There was a time when all I knew of Wales was its northernmost reaches. Abersoch, Anglesey and pretty Portmeirion were the places I spent my early childhood; but there is more to Wales than that, and more of Wales than that in me. About a quarter of me comes from the Valleys, the industrialised area of South Wales where my Nana grew up — before she fled to medical school in Cardiff, and then to England.
But there is more to Wales even than these places. Plenty more. One of the places I have longed to go is the Brecon Beacons. The Brecons are wild and beautiful — hard to get to, but worth the drive. The hard to get to bit is the pretty much the reason I have never been before, but I’m so glad that I went to the effort of hiring a car — for the first time in the UK — so that I could fully explore this remote and peaceful part of the British Isles.
And getting there was a bit of a fiddle. After work on Friday evening I jumped on the Heathrow Express — not to get a flight, for once — but to meet my boyfriend and pick up our hire car. Once we got clear of London, the drive was actually totally straightforward and plain sailing.
In the Brecons themselves, everywhere is surprisingly accessible thanks to wide, smooth dual carriageways that are nearly always deserted, which made it super-easy to find our holiday cottage. We were greeted by a warm, silent night and a sky bright with all the stars we never get to see in London.
When Saturday morning rolled around we were welcomed properly by licks, woofs and wags from the farm’s dogs as we set out for a day of exploration. There were many things on our agenda, but primarily we wanted to check out the local delicacies.
In Brecon itself we enjoyed the most enormous ice creams from Llanfaes Dairy. There was an enormous array of flavours on offer, all of which were superb. Yes, we tried many.
The most noteworthy thing about all of them though was that distinctive taste that I can only really describe as dairyful. Fresh and pungent, it hits you full in the olfactory gland like a mixture of mown grass and cow (in a good way). If you haven’t had proper, farm-made ice cream from the UK it’s possible you won’t know what I’m talking about, because I’ve never tasted ice cream like this anywhere outside the British Isles. As you can see, three scoops was more than enough for one human being.
Onwards and upwards! We took to the hills to take in the views and find ourselves some ponies. Neither of us get to drive in London and we both miss it, so it was glorious just to sail along the wide open roads watching the changing light dance over the fields.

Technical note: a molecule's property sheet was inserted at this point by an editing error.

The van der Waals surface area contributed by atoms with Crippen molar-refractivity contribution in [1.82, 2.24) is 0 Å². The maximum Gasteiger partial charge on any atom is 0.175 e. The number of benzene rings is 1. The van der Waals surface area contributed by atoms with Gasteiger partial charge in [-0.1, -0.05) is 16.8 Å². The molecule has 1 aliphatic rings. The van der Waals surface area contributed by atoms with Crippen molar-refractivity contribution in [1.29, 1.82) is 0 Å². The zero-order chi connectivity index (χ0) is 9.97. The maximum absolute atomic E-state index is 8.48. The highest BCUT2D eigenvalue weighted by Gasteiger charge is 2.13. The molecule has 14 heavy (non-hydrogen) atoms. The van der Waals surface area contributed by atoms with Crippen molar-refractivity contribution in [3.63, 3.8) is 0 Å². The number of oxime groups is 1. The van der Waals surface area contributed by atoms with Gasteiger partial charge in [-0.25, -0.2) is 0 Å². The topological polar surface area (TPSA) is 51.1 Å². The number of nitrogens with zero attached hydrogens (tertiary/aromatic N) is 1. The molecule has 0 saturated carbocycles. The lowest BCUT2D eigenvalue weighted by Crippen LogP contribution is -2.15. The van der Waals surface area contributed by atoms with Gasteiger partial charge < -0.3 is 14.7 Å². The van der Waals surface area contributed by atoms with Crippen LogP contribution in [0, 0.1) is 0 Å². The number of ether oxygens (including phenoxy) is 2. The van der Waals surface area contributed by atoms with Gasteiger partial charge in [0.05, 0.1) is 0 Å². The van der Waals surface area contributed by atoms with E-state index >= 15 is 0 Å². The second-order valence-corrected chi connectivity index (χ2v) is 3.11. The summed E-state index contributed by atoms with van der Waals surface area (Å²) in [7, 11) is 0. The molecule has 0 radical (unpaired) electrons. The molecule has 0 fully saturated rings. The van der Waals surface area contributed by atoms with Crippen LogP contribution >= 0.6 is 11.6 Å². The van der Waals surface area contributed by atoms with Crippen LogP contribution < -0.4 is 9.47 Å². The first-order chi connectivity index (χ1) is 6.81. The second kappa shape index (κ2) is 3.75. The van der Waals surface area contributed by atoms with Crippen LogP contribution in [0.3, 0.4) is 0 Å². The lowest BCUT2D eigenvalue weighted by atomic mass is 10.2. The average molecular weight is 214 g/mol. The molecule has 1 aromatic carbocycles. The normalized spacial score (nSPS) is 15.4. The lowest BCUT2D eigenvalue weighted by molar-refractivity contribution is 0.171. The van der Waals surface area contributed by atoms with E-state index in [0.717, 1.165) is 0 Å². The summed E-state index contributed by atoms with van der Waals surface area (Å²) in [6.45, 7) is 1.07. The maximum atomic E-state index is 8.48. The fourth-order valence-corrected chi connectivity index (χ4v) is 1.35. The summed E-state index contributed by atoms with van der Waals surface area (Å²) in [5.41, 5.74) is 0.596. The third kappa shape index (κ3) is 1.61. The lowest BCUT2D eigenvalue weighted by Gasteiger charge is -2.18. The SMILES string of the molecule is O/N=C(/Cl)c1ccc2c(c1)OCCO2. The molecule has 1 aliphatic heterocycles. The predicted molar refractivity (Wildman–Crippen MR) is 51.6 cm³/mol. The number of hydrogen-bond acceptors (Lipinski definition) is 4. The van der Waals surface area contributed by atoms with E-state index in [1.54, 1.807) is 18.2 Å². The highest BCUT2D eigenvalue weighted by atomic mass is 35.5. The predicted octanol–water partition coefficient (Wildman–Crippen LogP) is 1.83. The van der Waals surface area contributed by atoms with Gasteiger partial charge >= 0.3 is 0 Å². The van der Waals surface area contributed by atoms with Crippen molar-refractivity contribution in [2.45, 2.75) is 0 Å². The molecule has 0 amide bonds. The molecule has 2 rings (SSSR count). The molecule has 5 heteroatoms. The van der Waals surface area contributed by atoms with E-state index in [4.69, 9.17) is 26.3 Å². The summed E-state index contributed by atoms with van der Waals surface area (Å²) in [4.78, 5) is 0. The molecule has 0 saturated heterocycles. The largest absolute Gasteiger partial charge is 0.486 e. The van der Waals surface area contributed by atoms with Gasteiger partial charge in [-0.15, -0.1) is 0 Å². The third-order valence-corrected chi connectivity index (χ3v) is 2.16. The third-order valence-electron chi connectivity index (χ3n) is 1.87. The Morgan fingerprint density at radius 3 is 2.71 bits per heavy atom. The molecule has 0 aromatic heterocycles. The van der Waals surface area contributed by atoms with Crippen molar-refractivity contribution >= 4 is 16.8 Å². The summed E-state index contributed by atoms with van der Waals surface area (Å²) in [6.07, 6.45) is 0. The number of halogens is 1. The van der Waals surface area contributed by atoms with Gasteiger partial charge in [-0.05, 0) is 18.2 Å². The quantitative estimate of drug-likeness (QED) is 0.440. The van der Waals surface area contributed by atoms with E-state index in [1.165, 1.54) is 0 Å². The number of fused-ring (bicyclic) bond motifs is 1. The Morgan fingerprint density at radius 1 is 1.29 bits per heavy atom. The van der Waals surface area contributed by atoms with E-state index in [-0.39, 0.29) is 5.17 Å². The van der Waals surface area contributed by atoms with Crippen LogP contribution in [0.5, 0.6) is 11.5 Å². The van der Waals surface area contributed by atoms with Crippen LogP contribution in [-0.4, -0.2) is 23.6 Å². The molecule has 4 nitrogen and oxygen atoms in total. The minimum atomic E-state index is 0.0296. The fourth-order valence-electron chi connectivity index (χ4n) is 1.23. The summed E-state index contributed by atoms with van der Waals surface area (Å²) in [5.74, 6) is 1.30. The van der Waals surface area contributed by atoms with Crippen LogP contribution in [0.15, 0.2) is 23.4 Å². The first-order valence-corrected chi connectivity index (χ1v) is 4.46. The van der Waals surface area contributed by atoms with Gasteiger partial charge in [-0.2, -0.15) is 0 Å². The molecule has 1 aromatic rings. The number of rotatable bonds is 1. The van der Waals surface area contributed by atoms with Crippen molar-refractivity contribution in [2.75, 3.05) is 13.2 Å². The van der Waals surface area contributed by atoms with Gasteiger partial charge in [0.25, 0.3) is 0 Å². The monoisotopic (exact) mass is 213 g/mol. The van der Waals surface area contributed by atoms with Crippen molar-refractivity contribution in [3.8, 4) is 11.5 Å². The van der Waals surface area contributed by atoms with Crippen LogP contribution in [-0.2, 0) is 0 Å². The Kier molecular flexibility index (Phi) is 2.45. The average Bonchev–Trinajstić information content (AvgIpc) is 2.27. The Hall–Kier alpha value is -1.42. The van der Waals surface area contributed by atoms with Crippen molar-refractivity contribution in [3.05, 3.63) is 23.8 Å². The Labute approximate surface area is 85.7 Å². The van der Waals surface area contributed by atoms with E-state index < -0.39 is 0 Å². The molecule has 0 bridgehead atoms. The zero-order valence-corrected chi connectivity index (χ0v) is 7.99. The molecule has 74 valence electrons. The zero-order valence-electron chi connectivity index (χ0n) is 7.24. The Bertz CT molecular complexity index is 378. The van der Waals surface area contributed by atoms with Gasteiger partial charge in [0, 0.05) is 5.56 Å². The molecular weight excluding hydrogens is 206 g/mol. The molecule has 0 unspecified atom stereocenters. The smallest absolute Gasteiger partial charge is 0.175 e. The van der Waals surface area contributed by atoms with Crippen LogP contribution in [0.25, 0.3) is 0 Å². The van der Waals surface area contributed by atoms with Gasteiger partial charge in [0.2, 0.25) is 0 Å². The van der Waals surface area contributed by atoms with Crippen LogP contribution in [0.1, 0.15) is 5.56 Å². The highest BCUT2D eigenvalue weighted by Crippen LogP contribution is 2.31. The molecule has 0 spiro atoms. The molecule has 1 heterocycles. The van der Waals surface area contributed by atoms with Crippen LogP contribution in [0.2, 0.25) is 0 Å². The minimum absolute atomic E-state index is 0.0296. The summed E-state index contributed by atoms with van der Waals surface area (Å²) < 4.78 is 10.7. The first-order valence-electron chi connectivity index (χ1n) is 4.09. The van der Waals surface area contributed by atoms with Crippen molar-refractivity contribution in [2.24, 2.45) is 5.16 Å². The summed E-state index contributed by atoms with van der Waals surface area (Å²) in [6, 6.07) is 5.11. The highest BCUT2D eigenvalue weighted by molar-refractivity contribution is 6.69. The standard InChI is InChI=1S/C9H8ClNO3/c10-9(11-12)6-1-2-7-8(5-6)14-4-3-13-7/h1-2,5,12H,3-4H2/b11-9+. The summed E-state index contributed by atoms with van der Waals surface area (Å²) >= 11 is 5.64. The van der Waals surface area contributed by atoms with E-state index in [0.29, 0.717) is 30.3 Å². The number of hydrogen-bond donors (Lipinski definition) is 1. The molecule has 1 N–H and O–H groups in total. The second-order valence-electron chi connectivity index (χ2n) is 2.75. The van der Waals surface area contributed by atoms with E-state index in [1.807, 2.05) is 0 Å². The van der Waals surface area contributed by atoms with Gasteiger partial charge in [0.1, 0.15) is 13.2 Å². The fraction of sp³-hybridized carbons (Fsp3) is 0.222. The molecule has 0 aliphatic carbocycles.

It was a warm day, and when we happened upon Talybont reservoir, it took all our willpower not to jump in — there was no swimming allowed — but we still paused to take in the scenery. These photos are courtesy of my boyfriend, who captured the beauty of the scene better than I ever could.
Talybont was stunning, but I was itching to find some water that I could swim in. Ever since I was little — with a brief teenage intermission when I didn’t like getting my hair wet — I’ve started to simmer like a pot on the boil as soon as the mercury rises, and I won’t shut up until I can plunge into a cold pool of one form or another.
Fortunately, the Brecon Beacons is waterfall country, so after much pestering on my part we were on our way to the Wood of Water — a magical, fragile alley of mossy trunks clustered around clear pools, which tripped gently down the hill. After parking up at Pontneddfechan, we wandered upstream looking for a private place for me to take a dip. On warm days, however, the locals heads to the waterfalls in force, so I found myself the subject of more than a few stares as I bobbed up and down awkwardly.
I obviously hadn’t thought to bring a towel — this was spontaneous wild swimming, after all — so after drying out on a rock, I put my clothes on and we headed for dinner.
We made our way to Talgarth Mill where we had a reservation and took our seats by open doors overlooking the stream. Talgarth Mill is a proper local secret — a den of beautiful light, fresh baking at the foot of the Black Mountains. The Baker’s Table is the cafe there, but what many people don’t know is that they serve their own pizza, baked in a round stone oven, on Saturday evenings.
Deliciously rustic, the pizzas were a thin and uneven and the toppings packed with flavour. They were as good as any you can get in London, and better than most (my two favourite London pizzerias are Santa Maria in Ealing and Franco Manca). I had blue cheese on my pizza, which is just about my favourite topping in the world when done properly. I find blue cheese can often be overly diluted in pizza-topping format, but this was zingy and had that lovely pungent kick that causes an intense lactose love-in across the whole facial region.
The sun shone in and we devoured dessert between us. All the while, locals popped in to pick up takeaway from this clearly much-valued little haunt, which has my seal of approval in a big way.
Plus, it was BYOB, which is always a win. We obviously headed back to the cottage to finish most of the wine, as we were being responsible drivers (I say “we”, it wasn’t me doing the driving at this stage).
Sitting out in the garden in the shadow of the Black Mountains, we tried to remember how it was to endure the starless nights in the city. Far away from life, from yesterday and from tomorrow, in that moment it seemed unthinkable that we ever did.
Disclaimer: My visit to the Brecon Beacons was courtesy of Brecon Beacons Tourism and Brecon Beacons Holiday Cottages. This was a press trip and I did not receive any money in exchange for writing this blog post. All opinions and words are my own.